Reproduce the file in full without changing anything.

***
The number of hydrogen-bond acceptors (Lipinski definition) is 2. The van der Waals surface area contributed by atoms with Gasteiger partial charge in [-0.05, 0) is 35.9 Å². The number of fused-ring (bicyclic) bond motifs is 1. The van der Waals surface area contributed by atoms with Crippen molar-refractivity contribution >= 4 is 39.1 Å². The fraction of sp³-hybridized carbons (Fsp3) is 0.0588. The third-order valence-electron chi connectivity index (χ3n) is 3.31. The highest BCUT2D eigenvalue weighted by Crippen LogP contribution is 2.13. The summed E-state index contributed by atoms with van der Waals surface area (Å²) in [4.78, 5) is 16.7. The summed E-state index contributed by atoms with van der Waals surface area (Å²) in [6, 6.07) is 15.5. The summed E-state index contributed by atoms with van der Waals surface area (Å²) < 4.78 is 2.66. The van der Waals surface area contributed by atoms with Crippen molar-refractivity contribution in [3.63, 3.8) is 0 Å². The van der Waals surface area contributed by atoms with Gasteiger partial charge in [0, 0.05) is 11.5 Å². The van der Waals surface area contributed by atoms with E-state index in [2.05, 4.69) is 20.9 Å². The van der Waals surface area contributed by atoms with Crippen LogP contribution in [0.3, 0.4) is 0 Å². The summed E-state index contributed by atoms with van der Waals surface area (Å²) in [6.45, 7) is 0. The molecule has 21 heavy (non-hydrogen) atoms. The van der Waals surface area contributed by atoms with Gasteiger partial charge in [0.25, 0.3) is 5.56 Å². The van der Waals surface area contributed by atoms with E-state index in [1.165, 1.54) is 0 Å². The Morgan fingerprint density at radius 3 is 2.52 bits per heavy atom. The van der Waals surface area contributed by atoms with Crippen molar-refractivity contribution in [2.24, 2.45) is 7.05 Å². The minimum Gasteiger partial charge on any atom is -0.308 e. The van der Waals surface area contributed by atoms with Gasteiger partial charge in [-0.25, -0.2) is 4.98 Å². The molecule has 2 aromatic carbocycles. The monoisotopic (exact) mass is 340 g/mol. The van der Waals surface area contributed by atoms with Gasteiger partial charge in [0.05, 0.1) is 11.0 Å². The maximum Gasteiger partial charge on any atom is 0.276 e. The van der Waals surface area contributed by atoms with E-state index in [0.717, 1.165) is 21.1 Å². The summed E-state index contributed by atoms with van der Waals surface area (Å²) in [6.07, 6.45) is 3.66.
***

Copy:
The number of hydrogen-bond acceptors (Lipinski definition) is 2. The van der Waals surface area contributed by atoms with Gasteiger partial charge in [-0.05, 0) is 35.9 Å². The number of fused-ring (bicyclic) bond motifs is 1. The van der Waals surface area contributed by atoms with Crippen molar-refractivity contribution >= 4 is 39.1 Å². The fraction of sp³-hybridized carbons (Fsp3) is 0.0588. The third-order valence-electron chi connectivity index (χ3n) is 3.31. The highest BCUT2D eigenvalue weighted by Crippen LogP contribution is 2.13. The summed E-state index contributed by atoms with van der Waals surface area (Å²) in [4.78, 5) is 16.7. The summed E-state index contributed by atoms with van der Waals surface area (Å²) in [6, 6.07) is 15.5. The summed E-state index contributed by atoms with van der Waals surface area (Å²) < 4.78 is 2.66. The van der Waals surface area contributed by atoms with Crippen molar-refractivity contribution in [3.63, 3.8) is 0 Å². The van der Waals surface area contributed by atoms with Gasteiger partial charge in [0, 0.05) is 11.5 Å². The van der Waals surface area contributed by atoms with E-state index in [2.05, 4.69) is 20.9 Å². The van der Waals surface area contributed by atoms with Crippen LogP contribution in [0.3, 0.4) is 0 Å². The summed E-state index contributed by atoms with van der Waals surface area (Å²) in [6.45, 7) is 0. The molecule has 21 heavy (non-hydrogen) atoms. The van der Waals surface area contributed by atoms with Gasteiger partial charge in [0.25, 0.3) is 5.56 Å². The van der Waals surface area contributed by atoms with E-state index in [1.165, 1.54) is 0 Å². The Morgan fingerprint density at radius 3 is 2.52 bits per heavy atom. The van der Waals surface area contributed by atoms with Crippen molar-refractivity contribution in [2.24, 2.45) is 7.05 Å². The minimum Gasteiger partial charge on any atom is -0.308 e. The van der Waals surface area contributed by atoms with Gasteiger partial charge in [-0.25, -0.2) is 4.98 Å². The molecule has 2 aromatic carbocycles. The monoisotopic (exact) mass is 340 g/mol. The van der Waals surface area contributed by atoms with Gasteiger partial charge in [0.05, 0.1) is 11.0 Å². The maximum Gasteiger partial charge on any atom is 0.276 e. The van der Waals surface area contributed by atoms with E-state index in [0.717, 1.165) is 21.1 Å². The summed E-state index contributed by atoms with van der Waals surface area (Å²) in [6.07, 6.45) is 3.66.